If available, scan for additional channels.

Most TV's seem to prevent the user from directly tuning the real channel number... a feature the cable companies would like outlawed I suspect. Hopefully your TV allows scanning for additional channels. Some sets force you to rescan, loosing all previous channels (the cable company's preferred feature set because it make OTA reception more difficult).
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Last edited by GroundUrMast; 30-Aug-2011 at 8:18 PM.
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Old 30-Aug-2011, 9:48 PM   #25
cmihai
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Sorry for not being explicit enough. I have Fox in the list from previous scan, however current level is 0 while peak level is 98. Status reads Unlock, SNR (dB) is 0 and AGC (%) is 62. Since the channel is in the list, do I need a rescan? Thanks again!
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Old 30-Aug-2011, 10:07 PM   #26
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Quote:
Originally Posted by cmihai View Post
Sorry for not being explicit enough. I have Fox in the list from previous scan, however current level is 0 while peak level is 98. Status reads Unlock, SNR (dB) is 0 and AGC (%) is 62. Since the channel is in the list, do I need a rescan? Thanks again!
It sounds like the answer is 'no, you don't need to rescan'. With an indicated SNR (Signal to Noise Ratio) of 0 dB, you have significant evidence of low signal level, noise, interference, multi-path or some combination of those.

But sometimes, after trying everything else...
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Last edited by GroundUrMast; 30-Aug-2011 at 11:34 PM.
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Old 1-Sep-2011, 1:59 PM   #27
cmihai
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Calculate absolute Signal Power level (dBm) from TVFR

Quote:
Originally Posted by gcd0865 View Post
...I've seen Tower Guy's interesting calculations of total signal strength (but not sure how to calculate it myself from my TVFool report)...
If I got it right, here's how GroundUrMast calculated signal strength from TVFR. Keep in mind that Noise Margin (NM) is another important metric to look at.

Start from the absolute Signal Power level (dBm) on your TVFR, e.g. WDIV-TV on 4.1 virtual channel at -23.3 dBm - this is the signal level at the antenna input (in the air at your location).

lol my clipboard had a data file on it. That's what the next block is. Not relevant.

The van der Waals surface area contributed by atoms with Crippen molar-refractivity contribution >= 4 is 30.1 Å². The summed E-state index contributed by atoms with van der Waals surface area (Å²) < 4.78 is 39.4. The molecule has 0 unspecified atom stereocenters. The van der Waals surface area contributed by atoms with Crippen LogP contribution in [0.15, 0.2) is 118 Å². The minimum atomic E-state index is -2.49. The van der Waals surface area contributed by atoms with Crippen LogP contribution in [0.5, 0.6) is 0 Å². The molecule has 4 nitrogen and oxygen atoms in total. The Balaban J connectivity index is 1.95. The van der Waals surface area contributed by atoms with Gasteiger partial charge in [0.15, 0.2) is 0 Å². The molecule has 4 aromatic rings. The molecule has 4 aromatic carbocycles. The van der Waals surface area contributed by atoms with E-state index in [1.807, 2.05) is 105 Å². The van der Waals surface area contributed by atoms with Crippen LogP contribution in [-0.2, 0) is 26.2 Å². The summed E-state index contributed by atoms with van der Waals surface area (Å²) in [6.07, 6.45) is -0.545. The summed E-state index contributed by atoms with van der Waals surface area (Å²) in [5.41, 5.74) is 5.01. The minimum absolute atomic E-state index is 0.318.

Add your antenna gain for that channel / frequency (or a conservative average gain if not known), let's assume +10 dBi (it looks like you do not need to translate from dBi to dBm): you should have -13.3 dBm signal level at your antenna output.

Assuming you factor in a preamp, -13.3 dBm is what your preamp receives in input.

Add the preamp gain if you have one (e.g. 12 dB) to that figure to get your signal power at the preamp output: -1.3 dBm in this case (again, it seems that you do not need to convert from dB to dBm). From GroundUrMast calculation, it seems that the preamp noise only affects NM and not signal level.

Subtract total signal losses (cable, splitters, misc), e.g. 10 dB and you get signal level at the tuner input, -11.3 dBm.

Let me know if you notice differences versus Tower Guy's calculations.
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Old 1-Sep-2011, 4:37 PM   #28
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TV Fool uses a dipole reference. Antenna gain is assumed to be specified in dBd.

dBi - 2.15 = dBd

If you start with a TVFR NM value, you can add the antenna gain (dBd) . The sum will be 'net NM' at the antenna terminals.

Amplifier gain will not affect net NM. Amplifier noise figure will subtract from the net NM.

Passive losses such as cable and splitters will not affect net NM.

A stable net NM of +10 or better should offer reliable viewing with most tuners. (Multipath, noise, adjacent and co-channel interference all work to reduce or destabilize the net NM.)
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Last edited by GroundUrMast; 1-Sep-2011 at 4:40 PM.